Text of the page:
When selecting comps, agents generally look for properties that sold within a one-mile radius of your home, and in the past 90 days. They find these homes using the multiple listing service (MLS), a regional database of homes that agents pay dues to access.

Size Up the Competition

In addition to recently sold homes, your agent will also look at properties that are currently for sale in your area. These listings will be your competition. But because listing photos don’t always tell the full story, a good agent will check out these homes in person to see what condition they’re in and to assess how your home sizes up.

You can do the same. For additional perspective, you can also get in touch with your local association of REALTORS®. Ask if they have information to offer about your neighborhood and the local market.

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Understand the Market You’re In

The housing market where you live can greatly impact your pricing strategy.

If you’re in a seller’s market, where demand from buyers outpaces the number of homes for sale, you may be able to price your home slightly higher than market value.

But if you’re in a buyer’s market, where buyers have the advantage, you may have to price your home slightly below market value to get people interested.

You can see local market trends by checking the online resource realtor.com®. It offers charts that display important housing market data, such as a city’s average listing price, median sales price, and average days a home is on market. It’s a lot of information. At any point, you can ask your agent to help you make sense of how your local market will influence your home’s price.

Put Your Feelings Aside

As previously mentioned, many sellers think their home is worth more than it is.Why? Because memories. Because sentiment. Because pride.

But you have to stay objective when assessing your home’s value. Buyers, after all, won’t know your home’s personal history. What makes your home special to you may not be something that entices them. Read: They may want to convert that craft room you worked so hard to perfect into a man cave.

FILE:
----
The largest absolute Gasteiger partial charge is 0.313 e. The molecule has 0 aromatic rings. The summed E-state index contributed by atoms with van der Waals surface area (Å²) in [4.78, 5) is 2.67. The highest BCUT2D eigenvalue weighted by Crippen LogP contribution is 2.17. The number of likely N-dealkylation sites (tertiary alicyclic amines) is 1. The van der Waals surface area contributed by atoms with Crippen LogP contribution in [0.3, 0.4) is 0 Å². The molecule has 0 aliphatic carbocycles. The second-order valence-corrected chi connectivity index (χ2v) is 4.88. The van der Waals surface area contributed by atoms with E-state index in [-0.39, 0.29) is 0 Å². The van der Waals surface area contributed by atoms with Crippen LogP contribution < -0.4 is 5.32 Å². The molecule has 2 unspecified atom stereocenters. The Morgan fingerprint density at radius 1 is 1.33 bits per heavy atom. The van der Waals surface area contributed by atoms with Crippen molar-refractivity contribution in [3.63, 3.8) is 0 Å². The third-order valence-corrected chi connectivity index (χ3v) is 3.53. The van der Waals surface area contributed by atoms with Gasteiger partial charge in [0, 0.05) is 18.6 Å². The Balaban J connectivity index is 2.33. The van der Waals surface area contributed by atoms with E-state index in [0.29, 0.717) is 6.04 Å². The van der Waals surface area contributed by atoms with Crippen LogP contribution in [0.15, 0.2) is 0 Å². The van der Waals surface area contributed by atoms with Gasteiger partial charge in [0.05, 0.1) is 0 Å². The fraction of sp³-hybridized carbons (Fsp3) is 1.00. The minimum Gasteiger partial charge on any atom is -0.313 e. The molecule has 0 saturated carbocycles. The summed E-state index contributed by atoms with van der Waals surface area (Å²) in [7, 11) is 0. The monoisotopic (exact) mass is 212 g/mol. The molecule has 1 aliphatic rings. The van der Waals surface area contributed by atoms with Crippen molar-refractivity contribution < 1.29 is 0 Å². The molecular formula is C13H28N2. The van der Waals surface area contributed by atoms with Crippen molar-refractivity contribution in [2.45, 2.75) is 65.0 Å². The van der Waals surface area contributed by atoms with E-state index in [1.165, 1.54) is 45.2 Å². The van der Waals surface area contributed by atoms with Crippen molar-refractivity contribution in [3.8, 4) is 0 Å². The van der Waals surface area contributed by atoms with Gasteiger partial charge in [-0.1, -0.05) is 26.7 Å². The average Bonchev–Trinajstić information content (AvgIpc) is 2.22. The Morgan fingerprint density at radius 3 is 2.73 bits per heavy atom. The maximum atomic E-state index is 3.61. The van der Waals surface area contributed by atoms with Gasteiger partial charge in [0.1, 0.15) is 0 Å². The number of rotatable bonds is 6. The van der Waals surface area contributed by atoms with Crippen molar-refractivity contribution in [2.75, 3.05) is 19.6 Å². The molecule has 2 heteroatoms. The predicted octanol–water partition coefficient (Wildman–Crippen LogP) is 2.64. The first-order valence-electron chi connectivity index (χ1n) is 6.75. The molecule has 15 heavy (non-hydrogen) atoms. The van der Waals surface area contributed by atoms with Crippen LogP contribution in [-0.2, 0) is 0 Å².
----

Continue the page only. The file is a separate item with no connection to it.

The lesson: As much as possible, set aside your emotional attachment to your home. It will make it easier to accept your agent’s realistic, clear-eyed calculation of its price.

Remember: It’s All Relative

As you and your agent are talking price, the local market may throw you a curveball or two.

In some markets, for example, it could make sense to price your home slightly below its fair market value to spark a bidding war.

Of course, there’s no guarantee a pricing strategy such as this will pay off. Similarly, there’s no one-size-fits-all playbook. Your home should be priced for its own local, or even hyper-local, market. Period. Confer with your agent before you decide to try any market-specific pricing tactics.

Be Savvy With the Dollar Amount

Pricing your home requires careful attention. In some cases, fair market value may not be precisely what you should list it for — and the reasons can be subtle.

For example, if comps show that your home is worth $410,000, setting that as your asking price can backfire — the reason is that buyers who are looking online for properties under $400,000 won’t see your home in search results in that case. This explains why many agents use the “99” pricing strategy and, for example, list $400,000 homes for $399,000. The idea is to maximize exposure.